I’ve been meaning to write about my experience last Thursday of seeing Mikhail Vardanov‘s new documentary Parajanov: The Last Spring at–of all places–the Hollywood Entertainment Museum just down the street from Grauman’s Chinese Theatre and the Hollywood Walk of Fame. It was a slightly surreal experience watching the passionate, contemplative film about the life of the persecuted Georgian-born Armenian filmmaker Sergei Parajanov projected on a screen perched between Roman costumes from Ben-Hur (1959) on the left and a life-sized statue of Gort from The Day the Earth Stood Still (1951) on the right. Nevertheless, the screening room was packed with Armenian and Russian Americans and friends, and the documentary was a poetic and personal meditation on Parajanov’s last days as he was dying of cancer in 1990.
The screening inaugerates a modest, two-month-long exhibition (December 4 through February 2) entitled “Sergei: Parajanov: A Celebration of Life,” consisting of Parajanov’s personal collages and some photos borrowed directly from the Parajanov Museum in Yerevan, Armenia–it is only the second time this work has appeared in the US.
Parajanov was born in 1924 and after graduating from the Dovzhenko film studio in Kiev, made a string of conformist films from ’51-’62 that exemplified the Soviet aesthetic of “socialist realism.” According to Galia Ackerman’s introduction to Seven Visions (1992), Parajanov’s small script collection, these films were predominantly “in keeping with the spirit of then contemporary Soviet cinema, and are rife with anti-capitalist and anti-religious clichÈs.”
In 1964, Parajanov then stunned critics and audiences with Shadows of Forgotten Ancestors, a baroque and free-wheeling adaptation of Romeo and Juliet-like Carpathian folklore involving two lovers separated by quarreling families and their tragic fates amid everyday village life and religious ritual. Visually stunning (the opening sequence involves the camera riding atop a falling tree), it was condemned for its brash formalism in a time when Kruschev had attacked abstract art, bringing an end to the post-Stalinist cultural “thaw” of the late-’50s and early ’60s. The film was quickly removed from Soviet screens and precipitated Parajanov’s extended battles with Soviet authorities. Kiev Frescos was cancelled mid-shoot because of its “bourgeois subjectivism and mysticism” (Ackerman) and Sayat-Nova (The Color of Pomegranates) (1969) was immediately banned and later released in a drastically re-edited form.
Parajanov’s scripts were then rejected, one after another, until 1973, when he was arrested for dubious charges including dealing in foreign currency, speculating on art works, stealing icons, being homosexual, and inciting suicide. He was sentenced to five years of hard labor in the Dniepropetrovsk gulag, but international activists (including Louis Aragon and John Updike) petitioned and convinced the Soviet authorities to release him after four years. (Vardanov’s documentary provides moving footage of demonstrators carrying a large Sayat-Nova puppet at a late-’70s Cannes Film Festival protest.) In 1982, he was again arrested, ostensibly for attempting to bribe an official, but after serving 11 months in jail he was declared innocent.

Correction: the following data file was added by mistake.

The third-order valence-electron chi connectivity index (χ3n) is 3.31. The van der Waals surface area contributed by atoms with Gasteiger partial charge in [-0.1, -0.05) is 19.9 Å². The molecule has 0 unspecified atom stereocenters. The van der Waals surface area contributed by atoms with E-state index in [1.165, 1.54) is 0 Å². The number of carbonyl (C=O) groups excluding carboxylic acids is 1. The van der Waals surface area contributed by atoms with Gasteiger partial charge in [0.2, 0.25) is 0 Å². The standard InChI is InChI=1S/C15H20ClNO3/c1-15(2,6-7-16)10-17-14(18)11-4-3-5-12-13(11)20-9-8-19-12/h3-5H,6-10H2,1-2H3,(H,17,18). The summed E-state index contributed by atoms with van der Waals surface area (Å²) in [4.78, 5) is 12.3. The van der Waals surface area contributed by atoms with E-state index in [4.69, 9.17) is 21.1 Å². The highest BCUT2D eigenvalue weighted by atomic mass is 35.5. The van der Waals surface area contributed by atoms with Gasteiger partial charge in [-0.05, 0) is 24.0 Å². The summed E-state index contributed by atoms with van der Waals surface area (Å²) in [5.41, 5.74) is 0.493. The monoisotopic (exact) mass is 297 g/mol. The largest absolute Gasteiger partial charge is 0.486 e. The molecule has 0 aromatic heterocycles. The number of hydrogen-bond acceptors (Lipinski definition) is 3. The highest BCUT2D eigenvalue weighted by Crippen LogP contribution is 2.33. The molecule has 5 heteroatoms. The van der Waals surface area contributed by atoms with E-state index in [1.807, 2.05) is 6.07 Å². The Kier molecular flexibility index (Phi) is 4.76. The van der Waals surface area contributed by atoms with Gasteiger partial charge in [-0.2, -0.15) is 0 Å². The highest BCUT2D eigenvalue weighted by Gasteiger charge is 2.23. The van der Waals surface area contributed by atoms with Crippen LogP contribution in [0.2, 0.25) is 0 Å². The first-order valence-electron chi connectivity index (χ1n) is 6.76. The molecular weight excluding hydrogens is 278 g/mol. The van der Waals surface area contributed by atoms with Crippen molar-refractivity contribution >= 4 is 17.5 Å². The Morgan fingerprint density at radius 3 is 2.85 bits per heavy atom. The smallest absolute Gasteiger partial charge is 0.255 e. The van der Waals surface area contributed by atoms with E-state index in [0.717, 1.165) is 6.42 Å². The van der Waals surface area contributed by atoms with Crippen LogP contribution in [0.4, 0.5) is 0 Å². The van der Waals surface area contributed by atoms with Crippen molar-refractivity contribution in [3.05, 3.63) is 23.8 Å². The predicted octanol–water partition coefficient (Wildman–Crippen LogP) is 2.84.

After fifteen years of professional exile, Parajanov finally resumed his career with The Legend of Suram Fortress (1985) and Ashik-Kerib (1988). He died while filming The Confession, rare clips of which are also included in Vardanov’s documentary.
Thankfully, Parajanov’s remarkably idiosyncratic and subversive work is available on VHS and DVD in the US. Although the Kino videos lack the visual luster the films deserve, their Color of Pomegranates DVD includes the documentary Sergei Paradjanov: A Requiem (1994), which constructs a basic overview of Parajanov’s life and work through clips and interviews. From the interviews provided, Parajanov comes across as a gregarious and lively fellow, brimming with passion and creativity, quick to wax poetically or lavish adoration on those he respected–Andrei Tarkovsky being among them.
It came as a shock to me, then, to see Parajanov in Vardanov’s documentary, aged and passive and near death–his different personas in the two films are startling. But Vardanov’s film is also more personal (he was close friends with Parajanov for 30 years) and more poetic than informational. It includes shots of Parajanov sleepily taking notes at a recording session, montages of clips from Parajanov’s “tableaux-style” films with his own intricate art works, letters and sketches from prison, everyday footage of the filmmaker sitting at his home and gazing at frolicking children.
After the film, I walked through the exhibition gallery and gazed at the collages and sketches on display. Below is one such example, another can be found here at Nostalghia.com, a website devoted to Tarkovsky.
Like many of his later films, I found Parajanov’s art work to be somewhat thematically inscrutable to my Western eyes but visually very striking in its formal elements and colors. The amount of detail and quality of textures–in particular, his sketches of fellow prisoners (whom he drew and taught to draw) with their tired eyes and five-o’clock shadows–offer a mixture of keen observation and empathy.
Parajanov’s Shadows of Forgotten Ancestors should not be missed (though for the record, I understand the Ruscico DVD import has a painfully remixed soundtrack), and I’d encourage more adventurous viewers to check out his later tableaux films as well. A major Soviet-era filmmaker, Parajanov (whose 80th birthday will be celebrated in 2004) and his work stand as a testimony to the indomitable artistic spirit. Parajanov.com “unites Maestro’s friends, family, fans, and colleagues around the world in preservation of the name and art of Sergei Parajanov.”